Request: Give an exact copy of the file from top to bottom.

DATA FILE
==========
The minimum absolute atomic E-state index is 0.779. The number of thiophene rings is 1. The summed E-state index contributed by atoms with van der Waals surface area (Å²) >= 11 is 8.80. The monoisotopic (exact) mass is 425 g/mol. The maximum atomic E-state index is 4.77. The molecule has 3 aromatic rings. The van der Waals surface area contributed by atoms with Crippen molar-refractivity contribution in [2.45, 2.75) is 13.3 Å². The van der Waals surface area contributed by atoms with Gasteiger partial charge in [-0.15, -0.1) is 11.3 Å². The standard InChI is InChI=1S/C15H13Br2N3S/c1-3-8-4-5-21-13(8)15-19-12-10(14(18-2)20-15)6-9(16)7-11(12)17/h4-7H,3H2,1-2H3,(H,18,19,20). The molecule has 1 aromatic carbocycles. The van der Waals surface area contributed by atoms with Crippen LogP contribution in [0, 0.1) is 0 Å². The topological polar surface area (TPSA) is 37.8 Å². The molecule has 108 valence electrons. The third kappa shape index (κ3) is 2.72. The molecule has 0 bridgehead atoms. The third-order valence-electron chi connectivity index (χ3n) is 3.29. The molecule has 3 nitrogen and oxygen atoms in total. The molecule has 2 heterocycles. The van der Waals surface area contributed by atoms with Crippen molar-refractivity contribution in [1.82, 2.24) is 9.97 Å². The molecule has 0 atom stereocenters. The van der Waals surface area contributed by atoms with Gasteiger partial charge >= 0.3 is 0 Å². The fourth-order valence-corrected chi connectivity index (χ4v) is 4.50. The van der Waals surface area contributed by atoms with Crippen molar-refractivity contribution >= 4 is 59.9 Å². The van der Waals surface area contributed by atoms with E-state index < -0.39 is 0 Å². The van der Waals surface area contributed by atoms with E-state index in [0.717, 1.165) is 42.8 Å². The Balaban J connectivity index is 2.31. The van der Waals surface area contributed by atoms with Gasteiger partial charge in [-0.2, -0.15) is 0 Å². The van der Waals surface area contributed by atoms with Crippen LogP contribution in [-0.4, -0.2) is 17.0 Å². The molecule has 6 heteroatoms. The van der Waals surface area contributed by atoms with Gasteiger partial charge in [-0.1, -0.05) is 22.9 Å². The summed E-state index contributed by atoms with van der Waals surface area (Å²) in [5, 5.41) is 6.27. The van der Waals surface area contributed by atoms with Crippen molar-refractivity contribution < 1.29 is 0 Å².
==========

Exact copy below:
The minimum absolute atomic E-state index is 0.779. The number of thiophene rings is 1. The summed E-state index contributed by atoms with van der Waals surface area (Å²) >= 11 is 8.80. The monoisotopic (exact) mass is 425 g/mol. The maximum atomic E-state index is 4.77. The molecule has 3 aromatic rings. The van der Waals surface area contributed by atoms with Crippen molar-refractivity contribution in [2.45, 2.75) is 13.3 Å². The van der Waals surface area contributed by atoms with Gasteiger partial charge in [-0.15, -0.1) is 11.3 Å². The standard InChI is InChI=1S/C15H13Br2N3S/c1-3-8-4-5-21-13(8)15-19-12-10(14(18-2)20-15)6-9(16)7-11(12)17/h4-7H,3H2,1-2H3,(H,18,19,20). The molecule has 1 aromatic carbocycles. The van der Waals surface area contributed by atoms with Crippen LogP contribution in [0, 0.1) is 0 Å². The topological polar surface area (TPSA) is 37.8 Å². The molecule has 108 valence electrons. The third kappa shape index (κ3) is 2.72. The molecule has 0 bridgehead atoms. The third-order valence-electron chi connectivity index (χ3n) is 3.29. The molecule has 3 nitrogen and oxygen atoms in total. The molecule has 2 heterocycles. The van der Waals surface area contributed by atoms with Crippen molar-refractivity contribution in [1.82, 2.24) is 9.97 Å². The molecule has 0 atom stereocenters. The van der Waals surface area contributed by atoms with Gasteiger partial charge >= 0.3 is 0 Å². The fourth-order valence-corrected chi connectivity index (χ4v) is 4.50. The van der Waals surface area contributed by atoms with Crippen molar-refractivity contribution >= 4 is 59.9 Å². The van der Waals surface area contributed by atoms with E-state index < -0.39 is 0 Å². The van der Waals surface area contributed by atoms with E-state index in [0.717, 1.165) is 42.8 Å². The Balaban J connectivity index is 2.31. The van der Waals surface area contributed by atoms with Gasteiger partial charge in [-0.2, -0.15) is 0 Å². The van der Waals surface area contributed by atoms with Crippen LogP contribution in [-0.4, -0.2) is 17.0 Å². The molecule has 6 heteroatoms. The van der Waals surface area contributed by atoms with Gasteiger partial charge in [-0.1, -0.05) is 22.9 Å². The summed E-state index contributed by atoms with van der Waals surface area (Å²) in [5, 5.41) is 6.27. The van der Waals surface area contributed by atoms with Crippen molar-refractivity contribution < 1.29 is 0 Å².